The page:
• Dorothy Kilgallen’s body was discovered in the third floor bedroom of the townhouse.  She always slept in the fifth floor bedroom.
  • She was found sitting up in bed, still wearing her make-up, false eye lashes, false hairpiece, and earrings.  Normally, she would never go to bed all “made up” for going out.
  • She was not wearing her regular pajamas, but instead a blue matching peignoir and robe.
  • A book was on her bed, but upside down.  It was also a book she finished reading two weeks earlier.  Her reading glasses were nowhere nearby.
  • The air conditioning was on though there was no need for it. Sinclaire says she was cold natured and would have preferred the heat on.
  • Sinclaire sees a piece of paper on the floor but never examined it.
  • Upon leaving the townhouse, Sinclaire sees a police cruiser with two officers sitting in it.  They ignore him.  Oddly, Sinclaire does not approach them to tell them of his discovery of Dorothy Kilgallen’s body.  Police detectives do not show up till later in the day after an announcement is made by Douglas Edwards on CBS News.  (4)


She died of a combination of barbiturates and alcohol. Each alone not enough, but together, a lethal cocktail. The Freedom of Information Law allowed author Mark Shaw to obtain the lab results. It revealed that Kilgallen’s system also contained Tuinal and Nembutal, not just Seconal. She had a prescription for Seconal.  The tests also revealed powder residue on the glass found at her bedside, suggesting that someone opened and put the capsules into her drink. (5)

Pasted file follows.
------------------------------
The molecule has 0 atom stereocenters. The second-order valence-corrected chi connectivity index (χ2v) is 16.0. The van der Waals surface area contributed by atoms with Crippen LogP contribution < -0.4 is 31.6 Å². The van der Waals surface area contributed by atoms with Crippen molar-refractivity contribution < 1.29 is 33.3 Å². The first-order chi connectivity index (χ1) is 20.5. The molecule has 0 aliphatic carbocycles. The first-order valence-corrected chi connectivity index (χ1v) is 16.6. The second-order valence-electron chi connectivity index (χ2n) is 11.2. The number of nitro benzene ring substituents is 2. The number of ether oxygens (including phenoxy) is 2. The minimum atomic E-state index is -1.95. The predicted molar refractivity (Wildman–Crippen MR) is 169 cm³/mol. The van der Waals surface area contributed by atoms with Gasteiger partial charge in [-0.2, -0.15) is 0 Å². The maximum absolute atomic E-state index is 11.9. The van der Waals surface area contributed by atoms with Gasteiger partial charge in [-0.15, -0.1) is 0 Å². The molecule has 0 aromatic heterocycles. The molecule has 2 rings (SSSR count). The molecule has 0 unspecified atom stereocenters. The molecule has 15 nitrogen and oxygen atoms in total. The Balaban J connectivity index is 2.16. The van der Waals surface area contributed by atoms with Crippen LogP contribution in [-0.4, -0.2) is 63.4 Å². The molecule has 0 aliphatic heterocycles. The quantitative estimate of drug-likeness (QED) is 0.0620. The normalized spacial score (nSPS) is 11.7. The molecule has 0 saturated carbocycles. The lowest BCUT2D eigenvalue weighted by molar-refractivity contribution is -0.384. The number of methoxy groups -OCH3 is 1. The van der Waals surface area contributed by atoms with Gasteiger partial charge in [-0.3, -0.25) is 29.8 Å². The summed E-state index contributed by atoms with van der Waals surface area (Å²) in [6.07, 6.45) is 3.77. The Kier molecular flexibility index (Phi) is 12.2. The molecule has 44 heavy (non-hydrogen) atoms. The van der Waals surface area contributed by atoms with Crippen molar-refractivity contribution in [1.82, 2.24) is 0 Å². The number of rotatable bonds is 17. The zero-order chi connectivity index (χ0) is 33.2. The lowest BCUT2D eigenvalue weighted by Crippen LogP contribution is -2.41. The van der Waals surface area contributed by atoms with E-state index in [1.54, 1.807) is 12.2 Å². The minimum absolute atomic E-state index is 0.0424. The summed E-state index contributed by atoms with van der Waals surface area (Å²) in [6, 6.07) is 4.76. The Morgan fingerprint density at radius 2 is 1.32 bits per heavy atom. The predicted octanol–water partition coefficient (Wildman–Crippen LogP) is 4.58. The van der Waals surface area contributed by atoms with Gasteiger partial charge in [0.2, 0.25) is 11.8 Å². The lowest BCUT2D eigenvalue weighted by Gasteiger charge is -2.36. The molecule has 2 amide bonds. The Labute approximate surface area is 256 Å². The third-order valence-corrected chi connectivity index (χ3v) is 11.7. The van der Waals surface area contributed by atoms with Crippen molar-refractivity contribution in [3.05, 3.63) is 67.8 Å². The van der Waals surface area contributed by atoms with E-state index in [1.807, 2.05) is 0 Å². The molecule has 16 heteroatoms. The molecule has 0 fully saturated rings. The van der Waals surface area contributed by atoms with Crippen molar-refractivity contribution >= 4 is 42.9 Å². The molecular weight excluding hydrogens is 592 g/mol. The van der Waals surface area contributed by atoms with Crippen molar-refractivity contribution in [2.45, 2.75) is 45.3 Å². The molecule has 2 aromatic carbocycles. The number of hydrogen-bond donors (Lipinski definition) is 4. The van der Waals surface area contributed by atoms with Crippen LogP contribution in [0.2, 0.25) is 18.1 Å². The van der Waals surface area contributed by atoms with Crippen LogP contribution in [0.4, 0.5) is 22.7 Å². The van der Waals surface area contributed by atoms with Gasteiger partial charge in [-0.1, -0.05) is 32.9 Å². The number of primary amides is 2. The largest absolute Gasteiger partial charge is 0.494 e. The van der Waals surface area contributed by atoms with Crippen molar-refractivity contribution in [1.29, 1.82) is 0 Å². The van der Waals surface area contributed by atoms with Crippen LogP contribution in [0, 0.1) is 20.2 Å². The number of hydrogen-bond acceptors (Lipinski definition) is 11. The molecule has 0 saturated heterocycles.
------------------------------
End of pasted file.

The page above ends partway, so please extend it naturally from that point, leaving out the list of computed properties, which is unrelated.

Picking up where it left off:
On October 24, 1965, a few weeks before she died, and just minutes before she was to do “What’s My Line?”, an announcement came over the theater sound system that rattled Dorothy.

A voice said, “The keys to Ron Pataky’s room are waiting at the front desk of the Regency Hotel.”

     No one knew who made the announcement or why they hadn’t just brought her a note. She was so shaken up that as the show began and the panelists were introduced, Dorothy sat down too soon, and then quickly got up again. (6)

    Another weird note, Dorothy gave a copy of a chapter to her friend Florence Pritchett. She was afraid at that point and gave the chapter to Florence for safekeeping. Florence died the day after Dorothy did.  The chapter was never found.